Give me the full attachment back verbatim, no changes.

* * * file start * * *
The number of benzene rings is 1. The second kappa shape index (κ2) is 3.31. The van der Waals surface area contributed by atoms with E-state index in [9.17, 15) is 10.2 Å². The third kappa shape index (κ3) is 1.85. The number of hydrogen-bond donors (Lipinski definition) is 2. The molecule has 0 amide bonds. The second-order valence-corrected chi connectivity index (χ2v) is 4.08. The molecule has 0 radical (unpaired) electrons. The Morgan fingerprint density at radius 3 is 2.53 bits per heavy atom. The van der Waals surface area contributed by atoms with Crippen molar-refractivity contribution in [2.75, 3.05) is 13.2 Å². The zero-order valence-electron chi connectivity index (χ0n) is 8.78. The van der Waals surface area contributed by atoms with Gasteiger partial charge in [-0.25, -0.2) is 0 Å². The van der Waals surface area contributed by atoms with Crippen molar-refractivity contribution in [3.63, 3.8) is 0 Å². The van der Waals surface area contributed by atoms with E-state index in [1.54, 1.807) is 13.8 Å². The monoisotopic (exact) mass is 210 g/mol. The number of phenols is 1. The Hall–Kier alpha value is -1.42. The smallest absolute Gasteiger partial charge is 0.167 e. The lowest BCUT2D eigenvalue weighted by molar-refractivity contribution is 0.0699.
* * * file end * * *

The number of benzene rings is 1. The second kappa shape index (κ2) is 3.31. The van der Waals surface area contributed by atoms with E-state index in [9.17, 15) is 10.2 Å². The third kappa shape index (κ3) is 1.85. The number of hydrogen-bond donors (Lipinski definition) is 2. The molecule has 0 amide bonds. The second-order valence-corrected chi connectivity index (χ2v) is 4.08. The molecule has 0 radical (unpaired) electrons. The Morgan fingerprint density at radius 3 is 2.53 bits per heavy atom. The van der Waals surface area contributed by atoms with Crippen molar-refractivity contribution in [2.75, 3.05) is 13.2 Å². The zero-order valence-electron chi connectivity index (χ0n) is 8.78. The van der Waals surface area contributed by atoms with Gasteiger partial charge in [-0.25, -0.2) is 0 Å². The van der Waals surface area contributed by atoms with Crippen molar-refractivity contribution in [3.63, 3.8) is 0 Å². The van der Waals surface area contributed by atoms with E-state index in [1.54, 1.807) is 13.8 Å². The monoisotopic (exact) mass is 210 g/mol. The number of phenols is 1. The Hall–Kier alpha value is -1.42. The smallest absolute Gasteiger partial charge is 0.167 e. The lowest BCUT2D eigenvalue weighted by molar-refractivity contribution is 0.0699.